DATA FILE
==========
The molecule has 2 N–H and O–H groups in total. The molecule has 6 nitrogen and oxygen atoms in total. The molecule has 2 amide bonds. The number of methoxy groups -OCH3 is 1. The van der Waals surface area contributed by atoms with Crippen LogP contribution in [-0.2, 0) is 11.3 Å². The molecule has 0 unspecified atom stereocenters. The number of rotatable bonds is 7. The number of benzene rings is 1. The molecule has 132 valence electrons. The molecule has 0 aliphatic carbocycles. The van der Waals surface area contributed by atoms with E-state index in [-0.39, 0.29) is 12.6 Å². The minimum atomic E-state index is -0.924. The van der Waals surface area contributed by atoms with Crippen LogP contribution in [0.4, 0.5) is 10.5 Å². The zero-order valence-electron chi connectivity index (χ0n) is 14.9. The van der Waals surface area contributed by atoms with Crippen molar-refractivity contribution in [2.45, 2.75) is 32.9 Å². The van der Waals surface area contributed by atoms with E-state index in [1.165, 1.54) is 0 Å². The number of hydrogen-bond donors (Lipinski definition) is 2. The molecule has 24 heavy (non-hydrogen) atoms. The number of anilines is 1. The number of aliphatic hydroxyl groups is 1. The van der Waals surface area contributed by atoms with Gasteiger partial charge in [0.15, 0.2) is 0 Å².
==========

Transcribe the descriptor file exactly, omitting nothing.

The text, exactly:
The molecule has 2 N–H and O–H groups in total. The molecule has 6 nitrogen and oxygen atoms in total. The molecule has 2 amide bonds. The number of methoxy groups -OCH3 is 1. The van der Waals surface area contributed by atoms with Crippen LogP contribution in [-0.2, 0) is 11.3 Å². The molecule has 0 unspecified atom stereocenters. The number of rotatable bonds is 7. The number of benzene rings is 1. The molecule has 132 valence electrons. The molecule has 0 aliphatic carbocycles. The van der Waals surface area contributed by atoms with E-state index in [-0.39, 0.29) is 12.6 Å². The minimum atomic E-state index is -0.924. The van der Waals surface area contributed by atoms with Crippen LogP contribution in [0.4, 0.5) is 10.5 Å². The zero-order valence-electron chi connectivity index (χ0n) is 14.9. The van der Waals surface area contributed by atoms with Crippen molar-refractivity contribution in [2.45, 2.75) is 32.9 Å². The van der Waals surface area contributed by atoms with E-state index in [1.165, 1.54) is 0 Å². The number of hydrogen-bond donors (Lipinski definition) is 2. The molecule has 24 heavy (non-hydrogen) atoms. The number of anilines is 1. The number of aliphatic hydroxyl groups is 1. The van der Waals surface area contributed by atoms with Gasteiger partial charge in [0.15, 0.2) is 0 Å².